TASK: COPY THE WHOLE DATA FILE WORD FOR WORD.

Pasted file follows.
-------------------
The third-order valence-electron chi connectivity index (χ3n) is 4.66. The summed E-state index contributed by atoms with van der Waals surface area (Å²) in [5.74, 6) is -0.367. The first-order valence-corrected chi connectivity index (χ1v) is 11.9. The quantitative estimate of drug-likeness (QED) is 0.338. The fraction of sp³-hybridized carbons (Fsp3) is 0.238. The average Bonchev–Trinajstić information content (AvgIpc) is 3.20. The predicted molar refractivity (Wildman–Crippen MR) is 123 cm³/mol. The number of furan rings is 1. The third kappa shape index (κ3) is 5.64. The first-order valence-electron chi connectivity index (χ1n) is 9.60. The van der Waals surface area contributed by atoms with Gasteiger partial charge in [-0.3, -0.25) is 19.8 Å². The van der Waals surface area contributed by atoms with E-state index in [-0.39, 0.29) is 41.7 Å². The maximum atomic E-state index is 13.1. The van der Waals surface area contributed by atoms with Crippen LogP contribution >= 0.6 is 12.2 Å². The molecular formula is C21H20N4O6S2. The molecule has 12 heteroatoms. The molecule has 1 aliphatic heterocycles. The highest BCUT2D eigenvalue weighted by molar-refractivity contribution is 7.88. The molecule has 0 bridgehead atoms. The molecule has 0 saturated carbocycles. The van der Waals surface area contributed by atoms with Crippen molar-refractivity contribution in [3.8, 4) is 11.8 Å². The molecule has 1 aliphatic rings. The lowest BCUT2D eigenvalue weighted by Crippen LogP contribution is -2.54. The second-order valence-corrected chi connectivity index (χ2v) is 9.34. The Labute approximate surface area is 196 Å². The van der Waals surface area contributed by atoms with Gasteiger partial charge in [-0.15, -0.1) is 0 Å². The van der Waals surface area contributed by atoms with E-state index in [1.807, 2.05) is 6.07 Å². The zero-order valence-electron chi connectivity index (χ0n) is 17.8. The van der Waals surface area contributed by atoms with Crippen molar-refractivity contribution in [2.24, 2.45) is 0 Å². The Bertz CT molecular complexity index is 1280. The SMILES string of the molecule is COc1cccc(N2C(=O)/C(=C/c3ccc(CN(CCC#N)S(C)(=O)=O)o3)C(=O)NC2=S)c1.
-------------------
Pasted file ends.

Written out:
The third-order valence-electron chi connectivity index (χ3n) is 4.66. The summed E-state index contributed by atoms with van der Waals surface area (Å²) in [5.74, 6) is -0.367. The first-order valence-corrected chi connectivity index (χ1v) is 11.9. The quantitative estimate of drug-likeness (QED) is 0.338. The fraction of sp³-hybridized carbons (Fsp3) is 0.238. The average Bonchev–Trinajstić information content (AvgIpc) is 3.20. The predicted molar refractivity (Wildman–Crippen MR) is 123 cm³/mol. The number of furan rings is 1. The third kappa shape index (κ3) is 5.64. The first-order valence-electron chi connectivity index (χ1n) is 9.60. The van der Waals surface area contributed by atoms with Gasteiger partial charge in [-0.3, -0.25) is 19.8 Å². The van der Waals surface area contributed by atoms with E-state index in [-0.39, 0.29) is 41.7 Å². The maximum atomic E-state index is 13.1. The van der Waals surface area contributed by atoms with Crippen LogP contribution >= 0.6 is 12.2 Å². The molecular formula is C21H20N4O6S2. The molecule has 12 heteroatoms. The molecule has 1 aliphatic heterocycles. The highest BCUT2D eigenvalue weighted by molar-refractivity contribution is 7.88. The molecule has 0 bridgehead atoms. The molecule has 0 saturated carbocycles. The van der Waals surface area contributed by atoms with Crippen molar-refractivity contribution in [3.8, 4) is 11.8 Å². The molecule has 1 aliphatic rings. The lowest BCUT2D eigenvalue weighted by Crippen LogP contribution is -2.54. The second-order valence-corrected chi connectivity index (χ2v) is 9.34. The Labute approximate surface area is 196 Å². The van der Waals surface area contributed by atoms with Gasteiger partial charge in [-0.15, -0.1) is 0 Å². The van der Waals surface area contributed by atoms with E-state index in [1.807, 2.05) is 6.07 Å². The zero-order valence-electron chi connectivity index (χ0n) is 17.8. The van der Waals surface area contributed by atoms with Crippen molar-refractivity contribution in [2.24, 2.45) is 0 Å². The Bertz CT molecular complexity index is 1280. The SMILES string of the molecule is COc1cccc(N2C(=O)/C(=C/c3ccc(CN(CCC#N)S(C)(=O)=O)o3)C(=O)NC2=S)c1.